By Leif Skodnick
Special To ECHL.com
Mississippi Sea Wolves’ goaltender Matt Underhill got used to life on the road last year, even when playing for the home team.
“I got used to living out of a suitcase,” said Underhill, who began the season with the ECHL’s Pee Dee Pride before being called up to the Norfolk Admirals of the American Hockey League and eventually the Chicago Blackhawks of the National Hockey League. He also appeared in four games with the AHL’s Manchester Monarchs.
“It was definitely a busy year. I never got to settle into any one place,” said the 25-year-old, who had 29 saves in a 4-3 overtime loss against Edmonton in his first NHL start. “But getting called up to Chicago makes it worth it. It’s your goal and it’s what you are working towards.”
At the beginning of this season, Underhill entered training camp with the AHL’s Providence Bruins, but was released prior to the start of the season.
Mississippi head coach Bob Woods jumped at his chance to sign one of the best goaltenders on the market.
“I got a call from his agent saying Matt had been released from Providence,” Woods said. “You have to take a goalie of his caliber when you can get him.”
“I had a few options. I looked at what Mississippi had done recently, and what Bob Woods had built here, and it seemed like a good opportunity,” said Underhill, who is in his third professional season.
After two seasons of playing well enough to advance to the next level, Underhill knows what he has to do to return to the top level.
“To be a good goalie, you have to be your toughest critic,” states the Cornell University graduate. “I want to earn another call up, and I have to do what I have to do to be the best. That’s how you get called up.”
After a slow start as a team, Underhill has helped the Sea Wolves claw their way back into the hunt in the South Division of the American Conference.
“I expect him to come in and be one of the better goalies in the league,” stated Woods. “He works harder than most of the goalies I’ve worked with. He and Jason [Wolfe, the Sea Wolves other goaltender] push each other hard and challenge each other to play better every day.”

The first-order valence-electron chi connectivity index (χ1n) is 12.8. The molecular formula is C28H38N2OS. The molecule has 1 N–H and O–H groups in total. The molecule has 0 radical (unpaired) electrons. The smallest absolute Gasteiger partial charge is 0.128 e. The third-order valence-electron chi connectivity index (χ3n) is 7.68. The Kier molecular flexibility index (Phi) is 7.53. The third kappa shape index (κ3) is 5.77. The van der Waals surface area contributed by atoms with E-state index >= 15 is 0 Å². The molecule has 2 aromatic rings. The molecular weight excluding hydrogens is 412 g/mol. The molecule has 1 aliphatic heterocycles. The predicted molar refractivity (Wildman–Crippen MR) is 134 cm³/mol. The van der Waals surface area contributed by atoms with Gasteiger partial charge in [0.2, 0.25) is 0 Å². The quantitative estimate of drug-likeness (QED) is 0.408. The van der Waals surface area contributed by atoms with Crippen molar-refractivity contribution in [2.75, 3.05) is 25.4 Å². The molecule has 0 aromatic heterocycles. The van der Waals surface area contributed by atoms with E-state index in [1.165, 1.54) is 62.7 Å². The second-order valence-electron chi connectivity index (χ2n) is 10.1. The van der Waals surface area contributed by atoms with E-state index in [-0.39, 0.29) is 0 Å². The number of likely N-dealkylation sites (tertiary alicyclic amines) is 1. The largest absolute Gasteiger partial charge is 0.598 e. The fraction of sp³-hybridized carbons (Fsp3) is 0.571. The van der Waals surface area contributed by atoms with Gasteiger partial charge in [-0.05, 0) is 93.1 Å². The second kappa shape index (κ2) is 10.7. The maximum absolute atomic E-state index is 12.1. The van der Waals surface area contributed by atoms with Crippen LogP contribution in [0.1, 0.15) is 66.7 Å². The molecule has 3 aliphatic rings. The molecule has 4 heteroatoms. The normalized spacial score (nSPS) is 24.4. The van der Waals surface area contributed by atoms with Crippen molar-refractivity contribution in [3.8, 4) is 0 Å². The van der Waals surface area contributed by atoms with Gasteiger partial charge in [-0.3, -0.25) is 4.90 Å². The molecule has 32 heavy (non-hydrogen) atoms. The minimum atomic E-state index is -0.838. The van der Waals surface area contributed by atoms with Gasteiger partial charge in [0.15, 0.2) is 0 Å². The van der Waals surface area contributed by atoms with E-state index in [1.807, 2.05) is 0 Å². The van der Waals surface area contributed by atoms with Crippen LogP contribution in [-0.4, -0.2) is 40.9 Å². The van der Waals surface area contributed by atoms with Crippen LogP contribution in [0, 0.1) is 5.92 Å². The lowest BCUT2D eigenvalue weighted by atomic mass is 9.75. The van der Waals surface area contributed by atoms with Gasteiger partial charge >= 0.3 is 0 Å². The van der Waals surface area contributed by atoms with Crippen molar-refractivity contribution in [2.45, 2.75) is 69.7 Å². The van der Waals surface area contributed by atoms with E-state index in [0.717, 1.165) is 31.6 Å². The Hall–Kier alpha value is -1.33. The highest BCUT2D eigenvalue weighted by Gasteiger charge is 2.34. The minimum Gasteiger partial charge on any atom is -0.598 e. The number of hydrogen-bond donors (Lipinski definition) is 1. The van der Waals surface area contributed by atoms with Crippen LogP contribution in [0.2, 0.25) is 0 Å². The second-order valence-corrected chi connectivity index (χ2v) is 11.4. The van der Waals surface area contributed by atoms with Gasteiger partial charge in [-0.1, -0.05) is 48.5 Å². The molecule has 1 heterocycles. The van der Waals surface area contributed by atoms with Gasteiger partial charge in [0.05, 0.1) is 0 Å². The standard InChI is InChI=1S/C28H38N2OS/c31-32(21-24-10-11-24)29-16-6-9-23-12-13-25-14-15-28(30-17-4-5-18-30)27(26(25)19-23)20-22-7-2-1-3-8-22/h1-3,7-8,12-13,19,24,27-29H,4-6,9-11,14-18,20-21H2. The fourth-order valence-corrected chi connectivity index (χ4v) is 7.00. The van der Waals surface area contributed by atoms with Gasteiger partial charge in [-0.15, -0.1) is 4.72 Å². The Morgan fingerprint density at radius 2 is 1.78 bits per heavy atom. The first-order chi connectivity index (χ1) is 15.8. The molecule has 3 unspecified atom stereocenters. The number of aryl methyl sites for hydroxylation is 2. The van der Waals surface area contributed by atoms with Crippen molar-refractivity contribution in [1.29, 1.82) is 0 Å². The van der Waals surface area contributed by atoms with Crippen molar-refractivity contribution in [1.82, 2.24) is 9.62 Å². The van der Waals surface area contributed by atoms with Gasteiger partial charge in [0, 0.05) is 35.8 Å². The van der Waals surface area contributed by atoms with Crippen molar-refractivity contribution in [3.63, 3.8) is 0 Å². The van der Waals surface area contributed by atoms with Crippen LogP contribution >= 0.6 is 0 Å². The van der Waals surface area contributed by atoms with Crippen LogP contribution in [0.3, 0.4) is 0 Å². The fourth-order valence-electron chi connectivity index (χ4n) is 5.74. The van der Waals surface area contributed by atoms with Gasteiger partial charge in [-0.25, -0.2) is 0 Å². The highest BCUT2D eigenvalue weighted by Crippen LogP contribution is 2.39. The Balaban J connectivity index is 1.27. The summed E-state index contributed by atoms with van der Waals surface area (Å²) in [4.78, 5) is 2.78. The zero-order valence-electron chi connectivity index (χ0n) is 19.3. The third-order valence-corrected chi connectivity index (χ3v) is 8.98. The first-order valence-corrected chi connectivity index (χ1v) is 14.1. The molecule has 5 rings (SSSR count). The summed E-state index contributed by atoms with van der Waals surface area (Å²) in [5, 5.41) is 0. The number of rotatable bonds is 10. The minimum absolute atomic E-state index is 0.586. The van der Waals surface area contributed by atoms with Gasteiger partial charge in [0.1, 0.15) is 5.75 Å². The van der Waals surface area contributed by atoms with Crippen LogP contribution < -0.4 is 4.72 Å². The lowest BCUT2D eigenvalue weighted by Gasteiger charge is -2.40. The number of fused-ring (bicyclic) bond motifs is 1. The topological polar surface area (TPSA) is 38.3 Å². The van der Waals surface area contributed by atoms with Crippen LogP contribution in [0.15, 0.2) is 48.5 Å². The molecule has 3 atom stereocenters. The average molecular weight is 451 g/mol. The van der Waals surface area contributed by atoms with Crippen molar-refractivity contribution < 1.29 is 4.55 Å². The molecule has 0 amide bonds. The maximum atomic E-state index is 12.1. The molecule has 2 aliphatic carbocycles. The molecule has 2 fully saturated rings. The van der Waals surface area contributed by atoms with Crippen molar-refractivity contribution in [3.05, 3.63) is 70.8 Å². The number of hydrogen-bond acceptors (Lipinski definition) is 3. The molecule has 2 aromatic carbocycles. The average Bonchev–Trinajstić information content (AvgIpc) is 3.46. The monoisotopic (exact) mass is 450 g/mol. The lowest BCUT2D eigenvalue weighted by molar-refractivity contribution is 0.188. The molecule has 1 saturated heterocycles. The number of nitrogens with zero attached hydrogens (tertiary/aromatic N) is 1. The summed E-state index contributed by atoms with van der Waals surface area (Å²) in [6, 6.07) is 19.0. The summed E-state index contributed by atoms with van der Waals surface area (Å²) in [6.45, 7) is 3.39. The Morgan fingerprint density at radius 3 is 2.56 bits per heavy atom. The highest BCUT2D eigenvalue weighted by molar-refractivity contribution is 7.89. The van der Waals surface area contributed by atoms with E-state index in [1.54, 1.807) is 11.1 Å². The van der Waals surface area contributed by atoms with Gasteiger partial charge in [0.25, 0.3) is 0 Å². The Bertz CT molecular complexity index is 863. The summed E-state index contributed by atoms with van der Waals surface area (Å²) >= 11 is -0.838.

“The team is starting to gel,” said Underhill, who has posted a 4-4-3 record for the Sea Wolves, including a win in front of family and friends against the Victoria Salmon Kings in his home province of British Columbia.
“It was pretty exciting,” says Underhill. “I don’t think I’ve played a game in B.C. since I was in Bantams, when I was 15.”
Woods is pleased with Underhill so far and thinks the netminder has a bright future.
“I think he has huge potential,” stated Woods, who is in his fourth season as head coach in Mississippi. “He’s been up there and had a taste, and he’s hungry to get back. He’s willing to do whatever it takes. Unfortunately, the NHL situation isn’t the best right now and it’s maybe knocked him off track a bit, but he’s still playing. You’ve just got to keep playing in that situation.”
Underhill’s determination and level-headed attitude are two elements of his personality that will help him punch his ticket back to the top.
“It seems so close to unattainable when you are a kid,” Underhill said of reaching the NHL. “Then you get there and you realize that the players are just like you. They’re working hard to stay there. When you get there, you just want to earn a spot, and you know what you have to do to earn it.”
“Right now, I am happy to be here. I am hoping to get called up, I want to get back up to the NHL again, but if I don’t, I’m happy to play right here.”